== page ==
The heavy equipment of coal mining operations is part of a continuous “just-in-time” operation that uncovers coal seams, takes coal from the earth, transports it to crushing facilities, and loads it into railcars for shipment. To avoid breakdowns, maintenance outages must be regularly scheduled. But if an outage takes longer than anticipated, costs skyrocket and commitments to customers are threatened.
Rio Tinto Energy America (RTEA) leadership felt that traditional training with theoretical project applications didn’t meet their world-class project management needs or time-strapped schedules. So RTEA partnered with Kepner-Tregoe (KT) project experts on a unique type of training, called “Learn and Do,” that has training participants apply real-time learning to an active project.
At RTEA’s Spring Creek Mine, “Learn and Do” participants addressed a 30-day, maintenance outage for an electric shovel that digs out 80-foot coal seams and loads coal into trucks—moving 50 cubic yards in a single scoop. RTEA worked with KT using the three phase Learn and Do process.
Phase 1: Project Definition. This is the phase most organizations fail to include, “in the interest of time.” But this phase has four critical steps before planning begins. 1) create a project statement (Repair #301 for $500,000 in 30 days, starting May 20), 2) create project objectives, 3) develop a work breakdown structure (project to-dos), and 4) identify resources (including the cost of people, materials, equipment). Using this information, management can weigh costs and benefits to determine whether to proceed. In this case, the shovel-outage team moved to Phase 2.
Phase 2: Project Planning. The project team consisted of five or six core members, but the expanded team had scores of people drawn from maintenance, technical areas, management, contractors, and safety. The team created a Responsibility Assignment Matrix to allocate resources and determine the order and duration of each task, including both a critical path of the tasks that determined the duration of the project as well as tasks non-critical to the timeline. A Network Diagram visually communicated the order and duration of the tasks. Planning examined the costs/benefits, resourced appropriately, anticipated potential problems, and created effective “what if” scenarios.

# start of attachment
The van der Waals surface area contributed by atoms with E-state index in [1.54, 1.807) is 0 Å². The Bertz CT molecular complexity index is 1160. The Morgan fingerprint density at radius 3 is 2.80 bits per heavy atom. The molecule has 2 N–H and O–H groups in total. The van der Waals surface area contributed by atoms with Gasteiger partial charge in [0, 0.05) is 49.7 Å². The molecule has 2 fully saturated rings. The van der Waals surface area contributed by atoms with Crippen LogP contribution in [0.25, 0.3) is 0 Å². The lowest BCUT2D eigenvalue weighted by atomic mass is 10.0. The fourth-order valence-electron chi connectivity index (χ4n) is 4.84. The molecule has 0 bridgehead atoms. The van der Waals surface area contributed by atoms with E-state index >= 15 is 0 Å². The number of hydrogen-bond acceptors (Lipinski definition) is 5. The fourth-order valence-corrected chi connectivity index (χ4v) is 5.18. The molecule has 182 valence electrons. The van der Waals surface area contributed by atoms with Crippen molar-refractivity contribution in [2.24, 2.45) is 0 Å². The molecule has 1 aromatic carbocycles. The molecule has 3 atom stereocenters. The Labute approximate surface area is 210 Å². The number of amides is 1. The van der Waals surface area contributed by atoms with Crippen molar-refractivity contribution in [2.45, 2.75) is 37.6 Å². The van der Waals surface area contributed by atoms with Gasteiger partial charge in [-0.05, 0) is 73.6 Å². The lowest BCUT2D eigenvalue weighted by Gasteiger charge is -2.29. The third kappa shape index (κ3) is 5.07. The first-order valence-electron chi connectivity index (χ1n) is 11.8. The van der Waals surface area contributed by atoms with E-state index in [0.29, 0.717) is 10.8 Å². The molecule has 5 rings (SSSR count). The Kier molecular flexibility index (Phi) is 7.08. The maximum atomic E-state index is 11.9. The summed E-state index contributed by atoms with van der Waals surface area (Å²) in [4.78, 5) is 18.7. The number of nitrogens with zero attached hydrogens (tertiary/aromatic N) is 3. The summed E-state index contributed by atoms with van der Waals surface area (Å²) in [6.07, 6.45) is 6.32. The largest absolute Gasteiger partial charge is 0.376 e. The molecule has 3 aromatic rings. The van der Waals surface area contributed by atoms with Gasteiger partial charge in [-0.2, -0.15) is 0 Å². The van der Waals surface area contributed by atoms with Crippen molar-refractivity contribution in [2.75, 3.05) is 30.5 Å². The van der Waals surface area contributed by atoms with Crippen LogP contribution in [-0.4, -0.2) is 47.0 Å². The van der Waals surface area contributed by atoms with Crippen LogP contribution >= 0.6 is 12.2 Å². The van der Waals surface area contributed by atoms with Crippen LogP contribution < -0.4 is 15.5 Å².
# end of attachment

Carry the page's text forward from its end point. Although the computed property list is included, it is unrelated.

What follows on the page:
Phase 3: Project Implementation. Activities began with a project kick-off, moved to monitoring the work, planning any modifications, and finally to closeout and evaluation. The team had set guidelines for communication, monitoring, and reporting. Daily walk-throughs focused on safety, progress, concerns, and next-day plans. The project manager verbally updated the mine manager daily. The primary contractor had to supply a Gantt chart of all daily activities.
Results: The project was finished on time, $18,000 under budget, and all objectives were met. KT has continued to work with RTEA on more than 15 different projects, at several mine sites, in a variety of functions. Some Learn and Do trainees have gone on to fulltime project manager roles.
About the author: Debra Evans is a practice leader at Kepner-Tregoe. With more than 20 years of consulting experience in the areas of strategic planning, operational improvement, project management, and management training and development, Debra specializes in helping companies to design and implement unique organization interventions to achieve targeted results. For more information contact Debra at firstname.lastname@example.org or visit www.kepner-tregoe.com.